var source = audioCtx.createBufferSource();
        audioCtx.decodeAudioData(, (newBuffer) => {
            source.buffer = newBuffer;
// Start the continuous recognition/translation operation.



Outgoing audio translation

This next flow takes the local user’s microphone input, translates that audio using another TranslationRecognizer, and that to the ACS calling using `setInputAudioStreamTrack`



/*             Microphone Translation           */
//Get media stream track from microphone
let audioConfigInput = AudioConfig.fromDefaultMicrophoneInput();
//Get recognizerForInput from stream track. Also get config and context from raw
this.recognizerForInput = new TranslationRecognizer(speechConfigOutput, audioConfigInput);
let soundContext = new AudioContext();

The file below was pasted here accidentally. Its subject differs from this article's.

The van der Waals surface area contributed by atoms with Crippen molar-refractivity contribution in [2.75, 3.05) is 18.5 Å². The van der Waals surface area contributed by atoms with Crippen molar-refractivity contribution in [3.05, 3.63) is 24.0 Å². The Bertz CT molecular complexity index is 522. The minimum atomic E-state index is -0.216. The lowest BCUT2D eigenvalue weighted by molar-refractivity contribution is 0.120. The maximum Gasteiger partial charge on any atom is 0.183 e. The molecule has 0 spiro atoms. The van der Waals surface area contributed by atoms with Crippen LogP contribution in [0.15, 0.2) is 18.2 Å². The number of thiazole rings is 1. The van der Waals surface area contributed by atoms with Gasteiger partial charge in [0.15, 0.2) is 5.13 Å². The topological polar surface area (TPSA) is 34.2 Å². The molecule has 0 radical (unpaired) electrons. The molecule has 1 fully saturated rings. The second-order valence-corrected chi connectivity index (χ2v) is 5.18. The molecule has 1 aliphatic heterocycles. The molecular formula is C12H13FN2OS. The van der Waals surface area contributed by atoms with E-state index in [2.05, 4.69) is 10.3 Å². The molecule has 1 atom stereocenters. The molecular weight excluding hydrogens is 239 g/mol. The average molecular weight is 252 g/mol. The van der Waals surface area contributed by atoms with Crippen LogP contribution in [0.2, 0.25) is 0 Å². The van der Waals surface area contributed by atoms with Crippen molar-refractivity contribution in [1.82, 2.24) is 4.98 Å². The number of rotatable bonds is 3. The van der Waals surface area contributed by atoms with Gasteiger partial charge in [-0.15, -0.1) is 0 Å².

let destinationStream = soundContext.createMediaStreamDestination();
let audioTracks =;
if (audioTracks && audioTracks.length > 0) {[0]);
//The recognizerForInput object exposes a Synthesizing event. 
//The event fires several times and provides a mechanism to retrieve the synthesized audio from the translation recognition result.
this.recognizerForInput.synthesizing = (s, e) => {
    var audioSize = === undefined ? 0 :;
    if ( && soundContext) {
        var source = soundContext.createBufferSource();
        soundContext.decodeAudioData(, function (newBuffer) {
            source.buffer = newBuffer;
// Start the continuous recognition/translation operation.


Thanks for reading!

We hope this new feature will enable productive extensions and experimentation in your voice calling applications. And yes – we are working on enabling this same raw media access capability for the Calling iOS and Android SDKs. Follow this blog and hit up our GitHub page to get the latest updates from the Azure Communication Services team!